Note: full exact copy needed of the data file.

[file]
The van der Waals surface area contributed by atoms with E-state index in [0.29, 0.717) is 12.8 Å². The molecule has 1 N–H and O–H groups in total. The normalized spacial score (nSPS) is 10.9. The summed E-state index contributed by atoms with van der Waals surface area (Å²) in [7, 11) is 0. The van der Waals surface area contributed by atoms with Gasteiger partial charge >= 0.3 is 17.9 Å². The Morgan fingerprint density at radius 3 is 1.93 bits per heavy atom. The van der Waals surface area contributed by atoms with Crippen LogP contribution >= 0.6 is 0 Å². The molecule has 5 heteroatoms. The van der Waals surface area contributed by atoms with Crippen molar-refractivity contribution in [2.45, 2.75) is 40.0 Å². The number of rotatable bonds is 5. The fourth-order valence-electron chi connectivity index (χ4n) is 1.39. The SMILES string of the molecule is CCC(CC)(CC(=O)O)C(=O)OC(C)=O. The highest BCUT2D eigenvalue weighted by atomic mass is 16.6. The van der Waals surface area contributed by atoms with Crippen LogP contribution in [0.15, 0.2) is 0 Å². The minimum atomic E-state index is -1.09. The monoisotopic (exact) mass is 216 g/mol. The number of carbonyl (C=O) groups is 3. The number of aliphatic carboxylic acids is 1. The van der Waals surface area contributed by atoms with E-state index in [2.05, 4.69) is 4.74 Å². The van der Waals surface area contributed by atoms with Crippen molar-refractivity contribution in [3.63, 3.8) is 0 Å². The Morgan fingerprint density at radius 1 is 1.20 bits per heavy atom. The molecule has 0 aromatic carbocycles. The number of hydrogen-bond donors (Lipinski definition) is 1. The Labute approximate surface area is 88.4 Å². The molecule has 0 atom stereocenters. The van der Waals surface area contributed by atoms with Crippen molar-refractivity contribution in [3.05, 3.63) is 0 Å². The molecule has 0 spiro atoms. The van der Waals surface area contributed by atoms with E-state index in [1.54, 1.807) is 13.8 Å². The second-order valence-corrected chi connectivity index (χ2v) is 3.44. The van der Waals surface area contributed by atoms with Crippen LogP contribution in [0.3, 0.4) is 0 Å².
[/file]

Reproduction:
The van der Waals surface area contributed by atoms with E-state index in [0.29, 0.717) is 12.8 Å². The molecule has 1 N–H and O–H groups in total. The normalized spacial score (nSPS) is 10.9. The summed E-state index contributed by atoms with van der Waals surface area (Å²) in [7, 11) is 0. The van der Waals surface area contributed by atoms with Gasteiger partial charge >= 0.3 is 17.9 Å². The Morgan fingerprint density at radius 3 is 1.93 bits per heavy atom. The van der Waals surface area contributed by atoms with Crippen LogP contribution >= 0.6 is 0 Å². The molecule has 5 heteroatoms. The van der Waals surface area contributed by atoms with Crippen molar-refractivity contribution in [2.45, 2.75) is 40.0 Å². The number of rotatable bonds is 5. The fourth-order valence-electron chi connectivity index (χ4n) is 1.39. The SMILES string of the molecule is CCC(CC)(CC(=O)O)C(=O)OC(C)=O. The highest BCUT2D eigenvalue weighted by atomic mass is 16.6. The van der Waals surface area contributed by atoms with Crippen LogP contribution in [0.15, 0.2) is 0 Å². The minimum atomic E-state index is -1.09. The monoisotopic (exact) mass is 216 g/mol. The number of carbonyl (C=O) groups is 3. The number of aliphatic carboxylic acids is 1. The van der Waals surface area contributed by atoms with E-state index in [2.05, 4.69) is 4.74 Å². The van der Waals surface area contributed by atoms with Crippen molar-refractivity contribution in [3.63, 3.8) is 0 Å². The Morgan fingerprint density at radius 1 is 1.20 bits per heavy atom. The molecule has 0 aromatic carbocycles. The number of hydrogen-bond donors (Lipinski definition) is 1. The Labute approximate surface area is 88.4 Å². The molecule has 0 atom stereocenters. The van der Waals surface area contributed by atoms with Crippen molar-refractivity contribution in [3.05, 3.63) is 0 Å². The molecule has 0 spiro atoms. The van der Waals surface area contributed by atoms with E-state index in [1.54, 1.807) is 13.8 Å². The second-order valence-corrected chi connectivity index (χ2v) is 3.44. The van der Waals surface area contributed by atoms with Crippen LogP contribution in [0.3, 0.4) is 0 Å².